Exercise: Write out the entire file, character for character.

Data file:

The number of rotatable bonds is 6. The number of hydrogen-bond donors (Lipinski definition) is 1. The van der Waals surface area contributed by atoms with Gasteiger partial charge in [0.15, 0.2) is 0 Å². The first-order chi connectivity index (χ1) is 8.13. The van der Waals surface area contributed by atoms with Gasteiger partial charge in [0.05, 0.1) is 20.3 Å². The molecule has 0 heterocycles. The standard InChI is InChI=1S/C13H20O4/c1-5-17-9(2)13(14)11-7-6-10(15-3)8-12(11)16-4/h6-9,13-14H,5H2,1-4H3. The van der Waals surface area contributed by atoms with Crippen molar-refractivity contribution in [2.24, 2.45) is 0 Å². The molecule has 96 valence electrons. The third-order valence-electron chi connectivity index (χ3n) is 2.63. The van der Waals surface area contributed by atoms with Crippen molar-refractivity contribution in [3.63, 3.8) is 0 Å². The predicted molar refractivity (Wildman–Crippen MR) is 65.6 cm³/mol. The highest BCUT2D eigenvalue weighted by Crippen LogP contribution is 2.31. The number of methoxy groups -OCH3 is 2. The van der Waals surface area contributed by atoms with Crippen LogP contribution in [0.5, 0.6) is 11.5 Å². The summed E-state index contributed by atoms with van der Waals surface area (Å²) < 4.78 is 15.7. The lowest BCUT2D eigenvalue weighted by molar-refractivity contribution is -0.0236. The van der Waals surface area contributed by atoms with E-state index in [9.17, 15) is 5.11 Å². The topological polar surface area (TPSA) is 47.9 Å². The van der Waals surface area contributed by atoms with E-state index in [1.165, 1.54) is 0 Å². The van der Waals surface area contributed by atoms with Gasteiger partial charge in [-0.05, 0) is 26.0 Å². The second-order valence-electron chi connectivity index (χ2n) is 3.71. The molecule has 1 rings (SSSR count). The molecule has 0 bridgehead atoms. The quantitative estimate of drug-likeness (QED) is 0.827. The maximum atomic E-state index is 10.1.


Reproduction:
The number of rotatable bonds is 6. The number of hydrogen-bond donors (Lipinski definition) is 1. The van der Waals surface area contributed by atoms with Gasteiger partial charge in [0.15, 0.2) is 0 Å². The first-order chi connectivity index (χ1) is 8.13. The van der Waals surface area contributed by atoms with Gasteiger partial charge in [0.05, 0.1) is 20.3 Å². The molecule has 0 heterocycles. The standard InChI is InChI=1S/C13H20O4/c1-5-17-9(2)13(14)11-7-6-10(15-3)8-12(11)16-4/h6-9,13-14H,5H2,1-4H3. The van der Waals surface area contributed by atoms with Crippen molar-refractivity contribution in [2.24, 2.45) is 0 Å². The molecule has 96 valence electrons. The third-order valence-electron chi connectivity index (χ3n) is 2.63. The van der Waals surface area contributed by atoms with Crippen molar-refractivity contribution in [3.63, 3.8) is 0 Å². The predicted molar refractivity (Wildman–Crippen MR) is 65.6 cm³/mol. The highest BCUT2D eigenvalue weighted by Crippen LogP contribution is 2.31. The number of methoxy groups -OCH3 is 2. The van der Waals surface area contributed by atoms with Crippen LogP contribution in [0.5, 0.6) is 11.5 Å². The summed E-state index contributed by atoms with van der Waals surface area (Å²) < 4.78 is 15.7. The lowest BCUT2D eigenvalue weighted by molar-refractivity contribution is -0.0236. The van der Waals surface area contributed by atoms with E-state index in [9.17, 15) is 5.11 Å². The topological polar surface area (TPSA) is 47.9 Å². The van der Waals surface area contributed by atoms with E-state index in [1.165, 1.54) is 0 Å². The van der Waals surface area contributed by atoms with Gasteiger partial charge in [-0.05, 0) is 26.0 Å². The second-order valence-electron chi connectivity index (χ2n) is 3.71. The molecule has 1 rings (SSSR count). The molecule has 0 bridgehead atoms. The quantitative estimate of drug-likeness (QED) is 0.827. The maximum atomic E-state index is 10.1.